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article imageOp-Ed: 'Retiring early may hurt you' says advisor. 'Know the options' Special

By Jonathan Farrell     May 28, 2015 in Business
Sonoma - With the baby boomer generation now moving along into retirement, financial advisors like Daren Blonski are trying to get word out that baby-boomers need to understand the complexities of retirement in today's society.
"No one can say for certain when they are going to die, Blonski said. It is really important that those in retirement or are about to enter retirement understand what their options are." He and his staff at Edward Jones of Sonoma provided a dinner and talk on being "Social Security Savvy" on May 21. The free dinner and talk was to help his clients and the general public have a better understanding of what the options are for people entering retirement. And, to ask themselves the important question of whether or not they can or should retire early.
The guest speaker for that Thursday evening was Robert Gustavis, Divisional Vice President of AIG Financial Distributors. He works with Edward Jones Investments and specializes in the details of Social Security retirement benefits.
He started his presentation with the analogy of having to take pills. Pills and medications are a part of getting old. But the point of his analogy was the fact that it is important to know what pill or medication you need to take. And, in doing so, is it the right one for you and your situation? "Know what the pills look like," Gustavis said.
"Many people don't know or understand what their options are when it has to do with Social Security retirement benefits. And, clerks at the Social Security Administration office, he said are not prepared or able to provide you with all the information in detail." Gustavis noted it is very important that baby boomers understand the options and figure out the best strategies for their retirement income. Taking time to get all the info about the SSA calculation of benefits is crucial. If there are some discrepancies make time to investigate and be sure the info SSA has is accurate and up to date. "And, you should talk it over with a trusted/licensed financial advisor."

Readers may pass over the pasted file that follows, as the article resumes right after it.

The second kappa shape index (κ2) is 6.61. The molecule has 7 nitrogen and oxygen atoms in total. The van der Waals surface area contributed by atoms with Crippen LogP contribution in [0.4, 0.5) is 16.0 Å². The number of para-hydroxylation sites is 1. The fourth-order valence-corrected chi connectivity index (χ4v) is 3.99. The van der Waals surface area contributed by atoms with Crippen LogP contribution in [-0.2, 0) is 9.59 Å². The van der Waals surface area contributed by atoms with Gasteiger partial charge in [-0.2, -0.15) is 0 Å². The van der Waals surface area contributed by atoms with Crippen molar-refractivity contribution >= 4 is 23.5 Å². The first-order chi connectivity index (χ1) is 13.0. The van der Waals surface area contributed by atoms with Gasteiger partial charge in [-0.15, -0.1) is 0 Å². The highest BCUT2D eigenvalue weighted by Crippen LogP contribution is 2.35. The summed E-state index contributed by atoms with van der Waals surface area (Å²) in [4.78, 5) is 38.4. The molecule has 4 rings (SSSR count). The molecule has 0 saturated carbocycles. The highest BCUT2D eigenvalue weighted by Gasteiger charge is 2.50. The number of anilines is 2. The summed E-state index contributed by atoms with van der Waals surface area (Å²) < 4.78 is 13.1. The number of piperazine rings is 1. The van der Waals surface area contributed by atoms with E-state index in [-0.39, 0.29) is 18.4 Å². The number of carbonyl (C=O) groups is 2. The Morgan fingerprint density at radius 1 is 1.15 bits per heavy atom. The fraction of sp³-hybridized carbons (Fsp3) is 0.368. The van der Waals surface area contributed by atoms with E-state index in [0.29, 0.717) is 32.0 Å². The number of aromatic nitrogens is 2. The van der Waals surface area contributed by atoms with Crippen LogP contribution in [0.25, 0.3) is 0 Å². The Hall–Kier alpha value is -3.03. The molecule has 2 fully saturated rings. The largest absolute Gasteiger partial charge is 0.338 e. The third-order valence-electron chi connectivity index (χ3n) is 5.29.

"If you take your retirement early, (at age 62), said Gustavis your benefit allotment will be less. But if you wait until full retirement age (age 67) you will get your full benefit allotment allowed, based upon your earnings and circumstance."
Gustavis talked about utilizing "maximizing strategies" especially for married couples. When married you are generally eligible to claim the greater of either your own benefit or that of your spouse's (up to 50 percent). Checking out options like "file and suspend" could be helpful to a couple's situation. Yet again, rules apply and is reduced if collected at 62 before full retirement age.
Divorced spouses can receive benefits. But the collecting spouse must be unmarried and had to have been married to the ex-spouse for at least 10 years or more. Survivor/widowed benefits (even for a divorced) spouse are available. But the details of each circumstance must be reviewed and considered as SSA has rules and regulations on each.
There are also rules about working after taking retirement early and so again, Gustavis said to pay close attention to what option is best for you. Ideally if possible it is good to work until age 70 to ensure full retirement benefits. Yet one must know and understand the circumstance one is in.